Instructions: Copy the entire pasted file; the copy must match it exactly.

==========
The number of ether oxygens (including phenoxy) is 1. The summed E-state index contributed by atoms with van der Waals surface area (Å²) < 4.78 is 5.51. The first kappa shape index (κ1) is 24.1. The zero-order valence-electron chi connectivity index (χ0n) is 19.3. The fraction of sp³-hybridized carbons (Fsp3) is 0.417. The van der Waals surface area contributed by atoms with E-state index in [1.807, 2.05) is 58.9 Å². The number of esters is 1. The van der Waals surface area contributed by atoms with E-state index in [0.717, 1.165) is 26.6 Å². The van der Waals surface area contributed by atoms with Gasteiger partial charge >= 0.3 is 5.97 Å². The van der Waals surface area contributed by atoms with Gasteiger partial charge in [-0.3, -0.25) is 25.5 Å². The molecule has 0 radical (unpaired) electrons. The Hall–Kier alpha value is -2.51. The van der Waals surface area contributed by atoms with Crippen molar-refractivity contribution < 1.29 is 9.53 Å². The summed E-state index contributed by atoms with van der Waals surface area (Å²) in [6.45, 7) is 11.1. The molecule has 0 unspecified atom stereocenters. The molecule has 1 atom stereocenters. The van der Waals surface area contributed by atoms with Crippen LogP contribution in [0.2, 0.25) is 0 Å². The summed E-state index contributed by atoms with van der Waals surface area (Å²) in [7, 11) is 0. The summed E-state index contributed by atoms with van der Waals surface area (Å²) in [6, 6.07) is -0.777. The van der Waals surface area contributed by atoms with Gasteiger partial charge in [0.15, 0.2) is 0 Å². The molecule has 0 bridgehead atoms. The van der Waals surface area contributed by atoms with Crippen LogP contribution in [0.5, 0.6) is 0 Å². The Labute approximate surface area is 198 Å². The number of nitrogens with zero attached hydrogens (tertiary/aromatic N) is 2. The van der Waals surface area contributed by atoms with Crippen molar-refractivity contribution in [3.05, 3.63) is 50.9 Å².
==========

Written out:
The number of ether oxygens (including phenoxy) is 1. The summed E-state index contributed by atoms with van der Waals surface area (Å²) < 4.78 is 5.51. The first kappa shape index (κ1) is 24.1. The zero-order valence-electron chi connectivity index (χ0n) is 19.3. The fraction of sp³-hybridized carbons (Fsp3) is 0.417. The van der Waals surface area contributed by atoms with E-state index in [1.807, 2.05) is 58.9 Å². The number of esters is 1. The van der Waals surface area contributed by atoms with E-state index in [0.717, 1.165) is 26.6 Å². The van der Waals surface area contributed by atoms with Gasteiger partial charge >= 0.3 is 5.97 Å². The van der Waals surface area contributed by atoms with Gasteiger partial charge in [-0.3, -0.25) is 25.5 Å². The molecule has 0 radical (unpaired) electrons. The Hall–Kier alpha value is -2.51. The van der Waals surface area contributed by atoms with Crippen molar-refractivity contribution < 1.29 is 9.53 Å². The summed E-state index contributed by atoms with van der Waals surface area (Å²) in [6.45, 7) is 11.1. The molecule has 0 unspecified atom stereocenters. The molecule has 1 atom stereocenters. The van der Waals surface area contributed by atoms with Crippen LogP contribution in [0.2, 0.25) is 0 Å². The summed E-state index contributed by atoms with van der Waals surface area (Å²) in [7, 11) is 0. The summed E-state index contributed by atoms with van der Waals surface area (Å²) in [6, 6.07) is -0.777. The van der Waals surface area contributed by atoms with Gasteiger partial charge in [0.15, 0.2) is 0 Å². The molecule has 0 bridgehead atoms. The van der Waals surface area contributed by atoms with Crippen LogP contribution in [0.5, 0.6) is 0 Å². The Labute approximate surface area is 198 Å². The number of nitrogens with zero attached hydrogens (tertiary/aromatic N) is 2. The van der Waals surface area contributed by atoms with Crippen molar-refractivity contribution in [3.05, 3.63) is 50.9 Å².